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Replying to Mike:
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By David Ringstrom
Jun 26th 2015 01:11

Kay,

It's possible to do by crafting formulas that use the FIND function to locate the positions of the pipe symbol, and then use LEFT, MID, or RIGHT to extract the contents, but the formulas get very involved, very quickly. There is an alternate technique, however, that involves using a data feature in Excel to establish a link to the text file that preserves the parsing settings used by the Text to Columns wizard. I'll write this technique up this week and post a link back to the new article. This technique would allow you to simply choose a new file name and the contents would automatically transform into columns.

David

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Replying to Ed:
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By David Ringstrom
Jun 26th 2015 01:11

Kay,

This article explains how to automate separating data into columns. Please feel free to let me know if you have any follow-up questions:

https://www.accountingweb.com/a...

David

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By none
Jun 26th 2015 01:11

there is no formula shown in figure 2... this article is useless... very poorly written in terms of step by steps

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By Gary Beggs
Jun 26th 2015 01:11

Saved my life - 800 line database with three to five lines of name/address info in single cells. Your method worked like a charm. Disagree with commenter below. Article was very well written and should be executable by a moderate to proficient level user

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By monkeyflasher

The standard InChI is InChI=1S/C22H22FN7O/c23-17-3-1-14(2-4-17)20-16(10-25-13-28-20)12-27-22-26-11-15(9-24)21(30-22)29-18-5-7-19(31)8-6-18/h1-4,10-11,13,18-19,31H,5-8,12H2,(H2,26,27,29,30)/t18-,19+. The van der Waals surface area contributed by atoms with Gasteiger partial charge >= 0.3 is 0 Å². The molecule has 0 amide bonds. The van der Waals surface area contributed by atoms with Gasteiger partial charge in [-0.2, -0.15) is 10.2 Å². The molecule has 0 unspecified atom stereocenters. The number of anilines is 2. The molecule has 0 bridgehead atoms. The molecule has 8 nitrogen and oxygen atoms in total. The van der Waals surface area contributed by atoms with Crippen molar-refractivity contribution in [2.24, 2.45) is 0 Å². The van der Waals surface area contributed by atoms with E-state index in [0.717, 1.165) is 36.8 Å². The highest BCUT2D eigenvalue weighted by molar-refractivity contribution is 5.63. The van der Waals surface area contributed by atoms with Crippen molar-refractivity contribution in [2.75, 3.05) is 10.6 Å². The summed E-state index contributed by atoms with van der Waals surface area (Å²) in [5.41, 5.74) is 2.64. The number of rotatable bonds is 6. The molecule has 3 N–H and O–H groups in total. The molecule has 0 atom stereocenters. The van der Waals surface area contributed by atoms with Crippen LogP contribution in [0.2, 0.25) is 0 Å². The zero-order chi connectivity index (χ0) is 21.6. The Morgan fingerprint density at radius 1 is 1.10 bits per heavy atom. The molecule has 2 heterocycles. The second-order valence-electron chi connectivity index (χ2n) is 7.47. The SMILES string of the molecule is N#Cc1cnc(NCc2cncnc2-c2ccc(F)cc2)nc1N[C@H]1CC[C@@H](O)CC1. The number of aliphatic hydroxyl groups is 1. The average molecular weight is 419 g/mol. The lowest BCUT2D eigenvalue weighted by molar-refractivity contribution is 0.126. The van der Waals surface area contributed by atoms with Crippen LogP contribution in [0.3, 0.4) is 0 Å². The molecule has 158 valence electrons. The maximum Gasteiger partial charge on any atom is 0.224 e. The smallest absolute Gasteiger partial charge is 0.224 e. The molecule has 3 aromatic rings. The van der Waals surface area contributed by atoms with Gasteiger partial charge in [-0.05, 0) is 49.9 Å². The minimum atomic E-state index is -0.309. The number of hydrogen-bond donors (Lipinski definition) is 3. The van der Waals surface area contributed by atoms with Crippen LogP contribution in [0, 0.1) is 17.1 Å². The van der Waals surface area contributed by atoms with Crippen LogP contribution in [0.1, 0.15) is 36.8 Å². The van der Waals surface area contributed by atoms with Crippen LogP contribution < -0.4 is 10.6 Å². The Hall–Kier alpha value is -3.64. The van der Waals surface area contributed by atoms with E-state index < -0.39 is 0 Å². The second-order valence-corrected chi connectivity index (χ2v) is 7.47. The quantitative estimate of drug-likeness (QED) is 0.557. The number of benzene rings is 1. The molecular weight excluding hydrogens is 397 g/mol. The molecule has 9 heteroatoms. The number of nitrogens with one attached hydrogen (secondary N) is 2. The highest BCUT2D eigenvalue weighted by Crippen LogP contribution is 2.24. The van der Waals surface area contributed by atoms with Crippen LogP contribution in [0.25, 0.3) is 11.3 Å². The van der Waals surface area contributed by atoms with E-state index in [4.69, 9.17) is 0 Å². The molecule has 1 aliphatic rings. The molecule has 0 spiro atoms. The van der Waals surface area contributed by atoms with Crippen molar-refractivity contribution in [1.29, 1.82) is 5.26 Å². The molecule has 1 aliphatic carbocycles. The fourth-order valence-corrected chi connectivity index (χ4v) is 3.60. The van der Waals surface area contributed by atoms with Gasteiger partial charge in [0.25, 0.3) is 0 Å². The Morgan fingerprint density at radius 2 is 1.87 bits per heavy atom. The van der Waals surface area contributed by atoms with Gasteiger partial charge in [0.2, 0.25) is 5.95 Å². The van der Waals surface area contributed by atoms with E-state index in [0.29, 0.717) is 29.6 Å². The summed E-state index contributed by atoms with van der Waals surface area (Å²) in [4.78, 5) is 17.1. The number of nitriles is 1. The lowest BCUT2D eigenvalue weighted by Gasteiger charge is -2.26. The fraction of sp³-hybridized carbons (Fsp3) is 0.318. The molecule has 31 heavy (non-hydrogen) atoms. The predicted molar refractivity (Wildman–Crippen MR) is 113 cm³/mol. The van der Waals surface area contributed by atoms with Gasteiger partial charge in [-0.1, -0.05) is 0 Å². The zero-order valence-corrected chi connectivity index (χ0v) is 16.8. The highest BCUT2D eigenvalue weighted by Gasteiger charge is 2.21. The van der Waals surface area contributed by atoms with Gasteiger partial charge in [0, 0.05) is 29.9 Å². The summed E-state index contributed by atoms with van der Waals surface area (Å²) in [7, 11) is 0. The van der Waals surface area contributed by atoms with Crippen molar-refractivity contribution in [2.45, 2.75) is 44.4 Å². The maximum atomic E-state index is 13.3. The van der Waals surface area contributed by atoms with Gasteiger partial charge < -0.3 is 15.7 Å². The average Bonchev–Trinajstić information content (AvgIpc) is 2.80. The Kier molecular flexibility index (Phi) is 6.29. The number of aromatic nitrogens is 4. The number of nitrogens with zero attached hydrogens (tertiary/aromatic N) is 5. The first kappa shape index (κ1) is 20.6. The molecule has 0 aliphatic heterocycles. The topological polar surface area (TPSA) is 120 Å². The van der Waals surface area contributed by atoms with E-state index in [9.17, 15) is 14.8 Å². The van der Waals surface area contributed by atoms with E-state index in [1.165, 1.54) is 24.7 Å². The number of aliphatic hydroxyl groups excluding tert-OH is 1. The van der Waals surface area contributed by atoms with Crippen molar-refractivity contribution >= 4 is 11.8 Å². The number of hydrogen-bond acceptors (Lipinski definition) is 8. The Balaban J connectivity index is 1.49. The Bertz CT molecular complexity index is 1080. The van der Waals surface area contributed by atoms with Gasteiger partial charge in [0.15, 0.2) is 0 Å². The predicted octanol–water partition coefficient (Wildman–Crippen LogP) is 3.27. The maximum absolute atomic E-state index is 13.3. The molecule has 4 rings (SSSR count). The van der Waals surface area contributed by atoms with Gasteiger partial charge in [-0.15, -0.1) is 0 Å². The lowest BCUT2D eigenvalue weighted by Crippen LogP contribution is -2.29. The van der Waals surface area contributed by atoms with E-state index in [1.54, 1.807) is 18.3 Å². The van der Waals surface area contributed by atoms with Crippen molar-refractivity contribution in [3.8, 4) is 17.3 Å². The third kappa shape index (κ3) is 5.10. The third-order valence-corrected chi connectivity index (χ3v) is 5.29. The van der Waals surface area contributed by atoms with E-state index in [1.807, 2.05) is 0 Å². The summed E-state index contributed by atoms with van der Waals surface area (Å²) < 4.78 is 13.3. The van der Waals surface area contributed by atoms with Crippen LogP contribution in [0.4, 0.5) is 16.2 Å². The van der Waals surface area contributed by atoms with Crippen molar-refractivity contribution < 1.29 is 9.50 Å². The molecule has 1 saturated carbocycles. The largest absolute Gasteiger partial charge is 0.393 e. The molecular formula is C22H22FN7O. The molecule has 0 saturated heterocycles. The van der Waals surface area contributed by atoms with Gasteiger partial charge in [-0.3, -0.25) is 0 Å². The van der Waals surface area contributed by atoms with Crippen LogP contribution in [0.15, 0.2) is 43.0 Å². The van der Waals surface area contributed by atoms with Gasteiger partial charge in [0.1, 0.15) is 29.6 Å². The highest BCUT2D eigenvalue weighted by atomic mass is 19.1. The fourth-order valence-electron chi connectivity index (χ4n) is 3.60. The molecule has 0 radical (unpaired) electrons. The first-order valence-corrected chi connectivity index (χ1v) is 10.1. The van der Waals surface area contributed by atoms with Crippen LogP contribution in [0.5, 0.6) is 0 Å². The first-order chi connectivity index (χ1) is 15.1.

Jun 26th 2015 01:11

This was incredibly helpful. It saved me hours of editing. THANK YOU!

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By LearningExcel
Jun 26th 2015 01:11

this is a really cool suggestion! I have been trying to solve a similar problem for quite some time, because I did not realize that I should go around non-printing characters. This suggestion have worked right away on my data, and helped me to save hours!

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By Anand Padhye
Jun 26th 2015 01:11

Thank you so much for the info. this has proved to be such a timesaver for me. Great tip

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By guest
Jun 26th 2015 01:11

Thank you. Thank you. Thank you.

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By Jon
Jun 26th 2015 01:11

I never usually leave comments but this is awesome. Thank you!

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By Sandeep Parashar
Jun 26th 2015 01:11

Thanks for this type of service it is like teacher for me. So thanks once again.

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By TzantzaruBzzz
Jun 26th 2015 01:11

Thanks a lot! This post is exactly what i needed. Glad that I've discovered it

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By Sagarika
Jun 26th 2015 01:12

Thank you. Huge help. Saved me the trouble of fresh downloads

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By Andrew
Jun 26th 2015 01:12

Try this (re-posting from another site from a user called Nick)
Step 1) select the column
Step 2) go into text to column
Step 3) tick other and in the box type 0010 while Holding the Alt key. (it looks as if youve typed nothing, dont worry)
Step 4) hit next and finish

The reason this works is that 0010 is the ASCII code for a line break. (note that the numbers must be typed on a numberpad).
You can also do a find and replace for Alt-0010 and then do the text to column.
Hope that helps.

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By lindy100
Mar 24th 2016 05:10

I have a twist on this... I need to pull the complete text, with new lines from one workbook into another. It must be formatted exactly the same way in the destination cell. Setting one cell '=' to another strips out the new lines. Is this possible. Many thanks!